The Missouri Valley Conference’s strongest sport is volleyball, a fact that is proven out each year when the NCAA Tournament reveals its 64-team field.
No Valley sport more consistently grabs at-large bids — 14 since the 2006 season. Softball (seven since 2006), men’s soccer (five), men’s basketball (five) have moments. Women’s basketball last landed an at-large bid in 2002.
Volleyball makes it look easy, placing WSU and Northern Iowa in the field in addition to automatic qualifier Creighton. In 2007 and 2010, three MVC schools earned at-large bids.
Selection day caused Wichita State coach Chris Lamb no worries, despite his team’s third-place MVC finish and a No. 40 power ranking (RPI). He scheduled wisely, the Shockers won two big non-conference matches and didn’t lose to a team ranked lower than 100 in the NCAA’s RPI. By comparison, six MVC men’s basketball teams with an RPI rank of No. 40 or better missed the NCAA field since 2006, a list that doesn’t include No. 45 WSU in 2005 or No. 43 WSU in 2010.
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Three factors boost Valley volleyball.
• The sport’s emphasis on early-season tournaments can help MVC schools build a strong schedule. Men’s basketball teams are thrilled to compete in one tournament with high-profile opponents on a neutral court. Volleyball teams get three of those opportunities, sometimes at home.
WSU played BYU, Tennessee and Colorado State at Koch Arena. MVC champion Creighton played Kansas State at home. Northern Iowa played Purdue, Southern Cal, Michigan, Marquette and Long Beach State in tournaments.
As WSU proves, schools can play a tough schedule with the right mix of planning, boldness, creativity and victories.
“It’s like NASCAR — you have the biggest race of the year is Daytona, and it’s the first race of the year,” Lamb said. “I don’t know if people ever really get how many years of scheduling work goes into putting a season together that gives you a fighting chance, if everybody on your schedule does their job.”
• Geography helps the MVC, according to Lamb. The Big East can suck up eight men’s basketball at-large bids, but got two in this season’s volleyball bracket. The ACC earned three. NCAA champions and runner-ups are dominated by teams from the Pac-12, the Big 12 and the Big Ten.
“The East Coast is behind in volleyball,” Lamb said. “You don’t see the youth programs on the East Coast even touch what’s going on in the Midwest, in Texas, in Florida and the West Coast. The sport started west. It’s slowly expanded through the Midwest.”
It is also no coincidence two of the MVC’s top programs — WSU and Creighton — don’t sponsor football.
• Coaching salaries aren’t growing dramatically in volleyball, so MVC schools can hang onto good coaches. Lamb is in his 13th season. Missouri State’s Melissa Stokes (17 seasons), UNI’s Bobbi Petersen (13) and Creighton’s Kirsten Bernthal Booth (10) run established programs with regular NCAA appearances.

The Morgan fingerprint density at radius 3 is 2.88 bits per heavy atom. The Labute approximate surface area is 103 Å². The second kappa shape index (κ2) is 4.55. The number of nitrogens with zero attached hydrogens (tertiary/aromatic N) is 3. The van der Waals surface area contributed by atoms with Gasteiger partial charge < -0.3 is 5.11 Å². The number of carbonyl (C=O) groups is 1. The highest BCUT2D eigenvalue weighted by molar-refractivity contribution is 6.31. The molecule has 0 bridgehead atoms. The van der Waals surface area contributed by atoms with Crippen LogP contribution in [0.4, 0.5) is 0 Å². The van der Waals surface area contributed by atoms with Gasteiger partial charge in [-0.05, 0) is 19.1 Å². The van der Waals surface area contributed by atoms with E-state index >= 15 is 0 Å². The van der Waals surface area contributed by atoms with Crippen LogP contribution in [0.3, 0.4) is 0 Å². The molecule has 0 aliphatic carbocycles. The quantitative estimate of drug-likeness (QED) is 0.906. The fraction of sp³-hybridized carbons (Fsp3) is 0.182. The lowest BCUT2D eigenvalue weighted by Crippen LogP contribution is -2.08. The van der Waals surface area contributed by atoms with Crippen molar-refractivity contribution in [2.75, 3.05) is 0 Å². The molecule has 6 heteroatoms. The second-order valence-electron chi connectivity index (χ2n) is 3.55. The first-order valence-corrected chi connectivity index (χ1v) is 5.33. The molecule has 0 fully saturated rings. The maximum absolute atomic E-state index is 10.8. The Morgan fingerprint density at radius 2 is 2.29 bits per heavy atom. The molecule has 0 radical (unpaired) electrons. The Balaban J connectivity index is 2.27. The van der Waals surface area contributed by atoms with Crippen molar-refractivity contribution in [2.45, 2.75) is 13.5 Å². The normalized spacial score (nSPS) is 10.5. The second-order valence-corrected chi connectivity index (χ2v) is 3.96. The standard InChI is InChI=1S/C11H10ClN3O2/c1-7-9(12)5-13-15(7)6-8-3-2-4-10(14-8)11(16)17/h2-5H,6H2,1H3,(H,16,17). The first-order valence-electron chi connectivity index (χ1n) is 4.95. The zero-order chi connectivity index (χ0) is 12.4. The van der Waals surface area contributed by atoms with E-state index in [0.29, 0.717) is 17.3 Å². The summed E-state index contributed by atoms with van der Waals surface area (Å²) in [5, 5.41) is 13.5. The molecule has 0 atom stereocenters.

O’Brien suspended — WSU announced Saturday that women’s basketball player Molly O’Brien has been suspended for a violation of team rules. O’Brien, a sophomore guard from Spokane, Mo., is averaging 1 point and 8.7 minutes.
A new crop — Sam Tewes, like most people in Nebraska, is a Cornhusker football fan. When it came time to choose a baseball school, however, he looked out of state.
Tewes, a 6-foot-4, 215-pound pitcher, is one of 10 players who signed with the Shockers last month. Tewes, from Waverly High, also considered Nebraska, Texas A&M and Kansas State.
“It’s hard to walk away from family and friends,” he said. “You want to play Major League Baseball and keep going. Wichita State is the place where I have the best opportunity to get better and develop.”
Tewes will join four Nebraskans on the WSU roster. He played with infielder Tanner Kirk, from Lincoln, since his youth baseball days. Outfielder Taylor Doggett, pitcher A.J. Ladwig and first baseman Casey Gillaspie are also from Nebraska. Kirk and Doggett filled him in on WSU.
“They said they were really happy with it and the coaches are awesome,” Tewes said. “When I went down there, it was everything they said it was.”
Nebraska’s move from the Big 12 to the Big Ten may be hurt its allure for baseball recruits. Looking at a schedule filled with Indiana and Iowa isn’t the same as one with Texas, Baylor and Oklahoma State.
“It took away an element of competition that guys are really drawn to,” Tewes said.
The Lincoln Journal-Star placed Tewes on its Super State second team as a utility player after he went 5-2 with a 1.33 ERA. He struck out 91 hitters (19 walks) in 52 innings, according to the Journal-Star. He said he works off his fastball and uses a slider as his strikeout pitch. Like many young pitchers, his changeup needs work.
“I really like to throw inside a lot, jam guys, get them off balance,” he said. “The fastball is only as good as the changeup you can back it up with. You need a changeup to be really successful at the next level.”
WSU also received signatures from Grayson County (Texas) College reliever Ray Ashford, Coppell (Texas) pitcher Austin Gardner, Northwest pitcher Mitchell McIntyre, Forney (Texas) lefty Cody Tyler, Pine Creek (Colo.) lefty Reagan Biechler, infielder Nathan Winfrey from Liberty (Mo.) High, infielder Michael Burns of Columbine (Colo.) High, Neosho County freshman infielder Connor Goedert and Eastern Oklahoma State College sophomore infielder Zair Koeiman.
Round and round — WSU track coach Steve Rainbolt raised more than $10,000 by running 34.1 miles (55 kilometers) for his 55th birthday by running and walking 55 kilometers (34.1 miles) Friday at Cessna Stadium.
Rainbolt had knee surgery two years ago. He recently strained his hamstring, which hurt his ability to train for the birthday stroll. He started to cramp about halfway through.
“I’m the track coach and I’m there with all my athletes,” he said. “I can’t quit.”
The money will be used for equipment for his program.